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J Expo Sci Environ Epidemiol. 2009 Jan;19(1):69-78. doi: 10.1038/jes.2008.49. Epub 2008 Sep 3.

The attribution of urban and suburban children's exposure to synthetic pyrethroid insecticides: a longitudinal assessment.

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Department of Environmental and Occupational Health, Rollins School of Public Health, Emory University, Atlanta, Georgia 30322, USA.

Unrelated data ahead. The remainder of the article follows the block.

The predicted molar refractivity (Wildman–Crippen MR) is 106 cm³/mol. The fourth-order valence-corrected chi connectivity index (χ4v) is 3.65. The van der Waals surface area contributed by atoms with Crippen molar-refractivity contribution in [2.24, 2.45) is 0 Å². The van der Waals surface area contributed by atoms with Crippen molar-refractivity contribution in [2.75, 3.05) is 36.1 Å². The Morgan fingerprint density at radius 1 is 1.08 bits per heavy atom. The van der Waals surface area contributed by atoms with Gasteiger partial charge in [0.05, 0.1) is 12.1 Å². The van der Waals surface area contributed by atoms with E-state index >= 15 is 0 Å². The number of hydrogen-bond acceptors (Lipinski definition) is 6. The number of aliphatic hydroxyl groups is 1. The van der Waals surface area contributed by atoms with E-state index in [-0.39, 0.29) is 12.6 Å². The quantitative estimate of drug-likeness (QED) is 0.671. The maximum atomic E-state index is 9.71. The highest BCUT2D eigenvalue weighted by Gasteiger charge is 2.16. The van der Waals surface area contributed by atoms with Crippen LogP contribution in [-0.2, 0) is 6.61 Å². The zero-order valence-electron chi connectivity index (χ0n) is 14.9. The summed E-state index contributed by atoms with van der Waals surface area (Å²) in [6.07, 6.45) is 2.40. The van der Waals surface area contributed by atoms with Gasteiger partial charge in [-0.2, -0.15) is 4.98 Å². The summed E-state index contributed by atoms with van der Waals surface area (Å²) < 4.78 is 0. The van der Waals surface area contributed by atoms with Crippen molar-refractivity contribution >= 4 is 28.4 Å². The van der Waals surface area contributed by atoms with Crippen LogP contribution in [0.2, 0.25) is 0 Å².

Despite the widespread use of synthetic pyrethroid insecticides that led to common exposure in the population, very few studies have been conducted to quantitatively assess human, particularly, children's, long-term exposures to pyrethroid insecticides. The objective of the Children Pesticide Exposure Study - Washington (CPES-WA) was to establish the longitudinal exposure profiles for pyrethroid insecticides in a cohort of children living in an urban and suburban community using urinary pyrethroid metabolites as exposure biomarkers. The results from this analysis will allow us to examine potential risk factors in relation to the elevated pyrethroid insecticide exposure in children. A total of 23 children, aged 3-11 years, who only consumed conventional diets were enrolled in this 1-year study. We provided organic food items to children for 5 consecutive days in the summer and fall sampling seasons. We measured urinary metabolites for the synthetic pyrethroid insecticides in urine samples that were collected twice daily during each of the four sampling seasons. 3-phenoxybenzoic acid was frequently detected in the urine samples with mean and median daily volume-weighted average levels of 1.5 and 1.2 microg/l, followed by trans-2,2-(dichloro)-2-dimethylvinylcyclopropane carboxylic acid (1.4 and 1.0 microg/l) and cis-2,2-(dichloro)-2-dimethylvinylcyclopropane carboxylic acid (0.5 microg/l, and non-detected). When we took into account season, age, sex, diet, and self-reported residential use of pyrethroid insecticides in a linear mixed-effects model, the results suggested that the combination of the use of pyrethroid insecticides in the household, dietary intake, and seasonal differences play a significant role in predicting children's exposure to synthetic pyrethroid insecticides. We found CPES-WA children were continuously exposed to pyrethroid insecticides through their diets all year long, and this chronic exposure pattern was periodically modified by episodes of relatively high exposures from residential uses. Future research should be devoted to enhancing our understanding of the complexity of pyrethroid insecticide exposure patterns.

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